Sunday, 5 February 2012

Happy Call Pan No-oil Chicken Chop with Enoki Mushroom Sauce

I'm not starting with the first foods I've cooked, but with the one I did yesterday. ;)

And there's only one pic of the result and here it is:

The principles of using the HCP is very simple - low heat, timing and evapouration.

Because of the pan's construction, heat is distributed very quickly, so at medium heat, food can char very easily beyond 3 minutes.

Therefore, the best friend of the HCP isn't the silicon cooking utensils to prevent scratching on the non-stick ceramic surface (although that's a close second ;P), it's the timer on my iPhone! :)

The final priniciple is to remember that the HCP has a seal.  This means that most of the water that's evaporated from the ingredients are trapped in the pan, creating a steam-like environment, which is great for veggies, but not so much when you want crispy meats or fish.

So, how then do we achieve perfect Chicken Chop that tastes tender and moist, and yet has a crispy exterior?

It's simple with a HCP.

No-oil Chicken Chop
Boneless Chicken meat with skin
Salt & Pepper to taste

(Yes, that's all.  No marinates needed. ;P)


  1. Use a kitchen hammer and hammer the chicken chop.  The purpose of this is to tenderise the meat, and to get it uniformly flat.  If you skip this step, the chicken meat may not sit well on the pan, and some parts of the surface may be crispier than others. ;)  I usually use boneless Chicken legs which I buy frozen in 2kg packs from NTUC.
  2. Salt and pepper your chicken after hammering.
  3. Turn on the fire to medium heat and place the chicken skin side down on the pan and close the lid. (There's space for 2 to 3 large chicken pieces, so to save fuel, just put in as many as would fit)  Set the timer for 2 minutes.  Refrain from the urge to open the pan and lose all that lovely steam, which will cook the chicken into tender moistness. ;)
  4. Open the pan to check the progress of the chicken at the end of 2 minutes.  My medium heat and your medium heat are different.  For me, I'll need another minute to get the skin a little more golden.  If your medium heat is a bit higher than mine, and you've already achieve some golden crispiness and chicken oil seeping out, you're done with this step.  If yours need more cooking, set your timer at 1 minute intervals to check until you get a light golden skin.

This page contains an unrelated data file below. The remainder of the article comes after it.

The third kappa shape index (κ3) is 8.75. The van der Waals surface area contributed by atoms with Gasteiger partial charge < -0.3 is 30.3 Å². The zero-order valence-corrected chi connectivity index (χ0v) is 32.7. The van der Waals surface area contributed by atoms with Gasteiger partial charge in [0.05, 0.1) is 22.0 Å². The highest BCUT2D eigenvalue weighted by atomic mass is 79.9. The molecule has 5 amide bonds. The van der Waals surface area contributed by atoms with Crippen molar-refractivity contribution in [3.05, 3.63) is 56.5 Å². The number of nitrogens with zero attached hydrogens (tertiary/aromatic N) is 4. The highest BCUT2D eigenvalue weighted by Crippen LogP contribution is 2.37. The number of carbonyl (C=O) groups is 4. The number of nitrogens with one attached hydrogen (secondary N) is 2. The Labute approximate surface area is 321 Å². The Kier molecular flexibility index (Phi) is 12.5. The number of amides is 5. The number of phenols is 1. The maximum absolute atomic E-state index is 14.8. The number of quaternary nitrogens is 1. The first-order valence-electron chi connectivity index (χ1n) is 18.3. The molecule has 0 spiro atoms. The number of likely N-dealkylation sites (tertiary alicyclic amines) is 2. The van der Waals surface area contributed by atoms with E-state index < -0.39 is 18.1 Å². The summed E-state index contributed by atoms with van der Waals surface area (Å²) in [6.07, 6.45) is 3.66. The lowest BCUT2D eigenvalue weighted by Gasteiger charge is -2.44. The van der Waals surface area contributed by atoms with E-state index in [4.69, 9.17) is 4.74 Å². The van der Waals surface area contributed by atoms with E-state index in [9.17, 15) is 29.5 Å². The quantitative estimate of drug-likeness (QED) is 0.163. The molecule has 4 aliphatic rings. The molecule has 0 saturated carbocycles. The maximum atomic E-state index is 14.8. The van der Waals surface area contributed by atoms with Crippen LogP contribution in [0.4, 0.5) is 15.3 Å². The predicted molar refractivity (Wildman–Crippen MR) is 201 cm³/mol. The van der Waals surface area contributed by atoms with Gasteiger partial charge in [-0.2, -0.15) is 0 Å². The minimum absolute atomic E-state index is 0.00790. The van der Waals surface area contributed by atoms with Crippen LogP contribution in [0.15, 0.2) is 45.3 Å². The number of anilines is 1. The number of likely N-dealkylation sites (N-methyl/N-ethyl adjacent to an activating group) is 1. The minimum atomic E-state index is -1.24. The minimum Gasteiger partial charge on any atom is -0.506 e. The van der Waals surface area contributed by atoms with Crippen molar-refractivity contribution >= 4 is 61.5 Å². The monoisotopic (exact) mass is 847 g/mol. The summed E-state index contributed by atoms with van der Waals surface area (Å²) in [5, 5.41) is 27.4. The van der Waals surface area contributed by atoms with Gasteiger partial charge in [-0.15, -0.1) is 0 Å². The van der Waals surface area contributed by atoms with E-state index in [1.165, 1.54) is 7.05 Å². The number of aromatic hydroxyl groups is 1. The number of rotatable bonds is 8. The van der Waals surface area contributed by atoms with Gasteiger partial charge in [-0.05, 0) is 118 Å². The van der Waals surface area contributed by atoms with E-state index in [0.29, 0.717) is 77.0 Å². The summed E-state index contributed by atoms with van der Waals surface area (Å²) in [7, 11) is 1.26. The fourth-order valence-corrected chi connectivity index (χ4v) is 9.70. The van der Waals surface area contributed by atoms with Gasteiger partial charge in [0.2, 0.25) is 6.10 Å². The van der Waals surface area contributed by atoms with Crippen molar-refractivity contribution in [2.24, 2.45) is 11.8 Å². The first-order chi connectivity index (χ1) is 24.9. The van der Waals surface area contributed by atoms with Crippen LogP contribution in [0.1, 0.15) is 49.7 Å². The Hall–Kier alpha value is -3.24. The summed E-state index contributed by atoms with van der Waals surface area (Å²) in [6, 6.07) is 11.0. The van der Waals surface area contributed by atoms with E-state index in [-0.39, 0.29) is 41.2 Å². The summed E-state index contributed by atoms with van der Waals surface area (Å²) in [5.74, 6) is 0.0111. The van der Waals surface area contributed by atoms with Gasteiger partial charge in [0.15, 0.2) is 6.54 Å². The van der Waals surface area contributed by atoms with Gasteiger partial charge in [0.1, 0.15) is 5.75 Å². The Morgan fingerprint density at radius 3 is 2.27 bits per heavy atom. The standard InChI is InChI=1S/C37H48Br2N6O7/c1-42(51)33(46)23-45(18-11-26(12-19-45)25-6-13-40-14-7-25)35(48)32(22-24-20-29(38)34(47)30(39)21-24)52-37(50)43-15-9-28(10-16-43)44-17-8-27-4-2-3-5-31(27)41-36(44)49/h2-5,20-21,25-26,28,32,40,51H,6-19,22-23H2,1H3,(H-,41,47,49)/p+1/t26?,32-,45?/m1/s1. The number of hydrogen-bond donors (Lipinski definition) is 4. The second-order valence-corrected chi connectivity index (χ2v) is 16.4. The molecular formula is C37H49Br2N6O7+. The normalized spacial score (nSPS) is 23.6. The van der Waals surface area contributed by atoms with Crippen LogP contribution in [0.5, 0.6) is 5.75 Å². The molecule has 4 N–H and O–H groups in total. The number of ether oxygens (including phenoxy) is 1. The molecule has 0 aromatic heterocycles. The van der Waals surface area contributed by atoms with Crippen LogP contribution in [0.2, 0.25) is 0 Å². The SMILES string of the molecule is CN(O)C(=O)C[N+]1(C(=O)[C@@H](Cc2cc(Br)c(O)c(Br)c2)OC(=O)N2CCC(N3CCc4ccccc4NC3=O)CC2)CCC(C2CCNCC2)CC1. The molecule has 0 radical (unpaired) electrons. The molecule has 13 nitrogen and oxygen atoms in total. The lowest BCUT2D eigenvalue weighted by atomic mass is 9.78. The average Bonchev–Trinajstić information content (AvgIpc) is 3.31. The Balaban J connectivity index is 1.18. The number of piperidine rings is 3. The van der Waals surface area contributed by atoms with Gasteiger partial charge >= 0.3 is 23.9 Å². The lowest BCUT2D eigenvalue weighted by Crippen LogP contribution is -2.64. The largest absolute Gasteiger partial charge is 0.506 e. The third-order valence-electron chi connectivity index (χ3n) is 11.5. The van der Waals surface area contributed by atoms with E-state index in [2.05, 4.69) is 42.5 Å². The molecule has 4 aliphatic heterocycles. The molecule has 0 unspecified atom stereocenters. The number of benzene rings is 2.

5. At this stage, use a silicon-coated tong to turn the chicken pieces, so that the skin side is up.  I know some people would prefer to flip the entire pan, but I don't like to do so.  I find it messes up the position of my chicken and I lose all that lovely heat that's evenly distributed on the bottom pan. ;) Set your timer to 3 minutes and lower the heat.  Don't fully close the lid though - put something thick between the magnetised handle to all the lid to cover, but not seal the lid.  We want the steam to evaporate and retain all that crispy skin.  I use the handle of my stove lighter to wedge the handle, but you can use a wad of thick cloth, or find a bottle or something to wedge the handle.  By now, you'll note that the bottom of the pan has oil that came from the chicken... all those lovely chicken fats are full of flavour, and it's the best oil to fry the meat side of the chicken. :)
  6. At the end of the 3 minutes, open the lid and check the progress of the skin side.  Determine if you need more time for a golden finish (it ought to be darker than the skin side), or if it's just nice.  If it's ok, you'll just need to flip the chicken one more time, for one more minute at this heat for the skin to really crisp up.  Remember to have the lid partially open with the wedge so that the steam can evaporate.